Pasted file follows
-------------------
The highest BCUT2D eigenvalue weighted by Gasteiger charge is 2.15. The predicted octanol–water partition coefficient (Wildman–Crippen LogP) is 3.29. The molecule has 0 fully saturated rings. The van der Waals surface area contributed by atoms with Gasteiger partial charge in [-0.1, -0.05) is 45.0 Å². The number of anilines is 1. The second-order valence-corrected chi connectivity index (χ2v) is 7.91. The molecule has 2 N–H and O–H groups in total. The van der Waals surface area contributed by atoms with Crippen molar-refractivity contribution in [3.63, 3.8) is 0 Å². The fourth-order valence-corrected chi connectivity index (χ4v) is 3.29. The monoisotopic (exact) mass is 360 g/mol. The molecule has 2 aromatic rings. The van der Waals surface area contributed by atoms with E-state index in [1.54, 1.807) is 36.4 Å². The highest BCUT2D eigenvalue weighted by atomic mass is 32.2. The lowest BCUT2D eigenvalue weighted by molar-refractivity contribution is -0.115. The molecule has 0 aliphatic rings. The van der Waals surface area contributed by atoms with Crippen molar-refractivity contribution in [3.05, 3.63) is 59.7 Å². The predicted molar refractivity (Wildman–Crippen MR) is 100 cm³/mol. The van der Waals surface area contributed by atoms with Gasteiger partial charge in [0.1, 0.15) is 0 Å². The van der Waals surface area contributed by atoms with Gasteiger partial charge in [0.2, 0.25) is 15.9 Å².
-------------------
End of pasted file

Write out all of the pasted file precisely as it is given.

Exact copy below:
The highest BCUT2D eigenvalue weighted by Gasteiger charge is 2.15. The predicted octanol–water partition coefficient (Wildman–Crippen LogP) is 3.29. The molecule has 0 fully saturated rings. The van der Waals surface area contributed by atoms with Gasteiger partial charge in [-0.1, -0.05) is 45.0 Å². The number of anilines is 1. The second-order valence-corrected chi connectivity index (χ2v) is 7.91. The molecule has 2 N–H and O–H groups in total. The van der Waals surface area contributed by atoms with Crippen molar-refractivity contribution in [3.63, 3.8) is 0 Å². The fourth-order valence-corrected chi connectivity index (χ4v) is 3.29. The monoisotopic (exact) mass is 360 g/mol. The molecule has 2 aromatic rings. The van der Waals surface area contributed by atoms with E-state index in [1.54, 1.807) is 36.4 Å². The highest BCUT2D eigenvalue weighted by atomic mass is 32.2. The lowest BCUT2D eigenvalue weighted by molar-refractivity contribution is -0.115. The molecule has 0 aliphatic rings. The van der Waals surface area contributed by atoms with Crippen molar-refractivity contribution in [3.05, 3.63) is 59.7 Å². The predicted molar refractivity (Wildman–Crippen MR) is 100 cm³/mol. The van der Waals surface area contributed by atoms with Gasteiger partial charge in [0.1, 0.15) is 0 Å². The van der Waals surface area contributed by atoms with Gasteiger partial charge in [0.2, 0.25) is 15.9 Å².